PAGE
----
Open: Mon-Fri, 9:00-24:00, Sat-Sun, 10:00-23:00
Address: Uršulínska 6
English menu: yes
Rating: 7 out of 10
Bratislava is rapidly changing, a fact made evident by the city's blossoming restaurant scene. For regular diners, this means more than just a facelift for the old town's empty lots. Slovak restaurateurs and chefs are themselves evolving, increasingly shunning the coarse atmospheres and limited menus of the country's traditional eateries in favour of brighter and healthier alternatives.
Archa Pressburg on Uršulínska 6 is the newest establishment in the capital to cater to younger, more international and more demanding restaurant-goers. Its trendy, multicoloured design and potpourri menu are not successful on all counts. Yet as a specimen in the city's culinary evolution, Archa reminded me more of the positive trends than those areas which still need improvement.
The menu is conscious of the growing number of Slovak vegetarians without neglecting carnivores, offering broccoli and mushroom crepes, four cheese appetisers, and pastas with blue cheese and mushroom sauce. For meat-lovers, there are four chicken dishes, steak entrees, and pork dinners.
On my first trip I ordered creamy garlic soup, three-cheese crepes and a Greek salad. The soup was tasty, and had the right consistency, but the home-made croutons were slightly oily. The tomatoes and cucumbers in the salad could have been fresher, and the small, pitless green olives seemed to have come from a can. And although the first bite of the pancakes was fantastic, the salty feta soon overpowered the béchamel and Edam cheeses. I was disappointed, but had the feeling that with a few small adjustments, the meal could have been superb.
Archa is divided into three sections: a bar/atrium, and smoking and non-smoking (until 15:00) rooms to either side. Like the food, the non-smoking zone, where I sat, seemed to have been well conceived but poorly executed. I wondered at the choice of colour, a nauseating pinkish red, and the juxtaposition of tacky plastic-framed reprints of old Bratislava photos (a nod at the name Pressburg, Bratislava's former name) with chandelier and antique wooden clock. I wanted the room to be less odd, or more.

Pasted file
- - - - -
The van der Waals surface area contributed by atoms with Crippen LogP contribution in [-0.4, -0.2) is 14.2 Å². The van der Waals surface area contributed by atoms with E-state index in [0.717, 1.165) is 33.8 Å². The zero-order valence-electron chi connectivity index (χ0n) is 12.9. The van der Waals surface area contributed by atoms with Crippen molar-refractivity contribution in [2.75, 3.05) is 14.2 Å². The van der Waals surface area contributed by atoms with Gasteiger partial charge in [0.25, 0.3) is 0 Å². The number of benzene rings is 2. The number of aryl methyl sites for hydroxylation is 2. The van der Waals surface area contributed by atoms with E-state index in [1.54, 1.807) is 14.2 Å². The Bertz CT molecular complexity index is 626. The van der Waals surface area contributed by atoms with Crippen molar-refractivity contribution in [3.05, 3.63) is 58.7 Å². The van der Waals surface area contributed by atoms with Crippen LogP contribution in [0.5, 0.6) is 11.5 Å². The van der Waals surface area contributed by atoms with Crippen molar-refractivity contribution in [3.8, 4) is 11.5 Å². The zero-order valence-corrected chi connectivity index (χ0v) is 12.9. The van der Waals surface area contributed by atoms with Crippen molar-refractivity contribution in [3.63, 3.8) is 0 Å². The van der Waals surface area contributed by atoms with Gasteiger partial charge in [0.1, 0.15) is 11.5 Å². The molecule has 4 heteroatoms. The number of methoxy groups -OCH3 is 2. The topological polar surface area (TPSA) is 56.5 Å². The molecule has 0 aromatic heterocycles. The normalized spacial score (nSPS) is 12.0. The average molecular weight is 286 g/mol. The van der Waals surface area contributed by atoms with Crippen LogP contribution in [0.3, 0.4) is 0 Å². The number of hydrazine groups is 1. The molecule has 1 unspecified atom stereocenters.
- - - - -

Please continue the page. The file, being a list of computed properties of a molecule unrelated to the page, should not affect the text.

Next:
Still, service was crisp and courteous, and intriguing possibilities remained on the menu, including tiramisu and a roster of pastas. I decided to return.
For my second lunch I again ordered the soup of the day, this time a peppery egg concoction low on egg and heavy on spices. But the pasta Carbonara, spaghetti in cream sauce with mushrooms and bacon sprinkled with parmesan, was fabulous. Creamy but not too heavy, the dish was seasoned correctly this time and its pasta cooked to perfection. I also enjoyed the fruit punch cocktail, served with ice and bits of bananas, oranges and strawberries.
I had chosen the smoking room, which was more consistently and interestingly appointed. Jagged pieces of mirror were glued to the ceiling; a smoking divider in the middle of the room was a fetching mosaic of mirror fragments and tile; and two exhibits of installation art with a beach theme provided entertainment while I waited for my food.
I didn't have to wait long. Despite the lunch crunch, the dishes were brought minutes after being ordered by a waitress who had patiently explained the menu to me in Slovak. For dessert I had a triumphant tiramisu covered in rich chocolate syrup made from scratch. Prices for both lunches came to around 300 crowns, but with large portions. Archa could fill an empty stomach for much less.
Altogether it was a fine meal. Archa is a step forward for Bratislava cuisine, even if its attention to most details accentuates its lapses with others.
30. Jul 2001 at 0:00 | Matthew J. Reynolds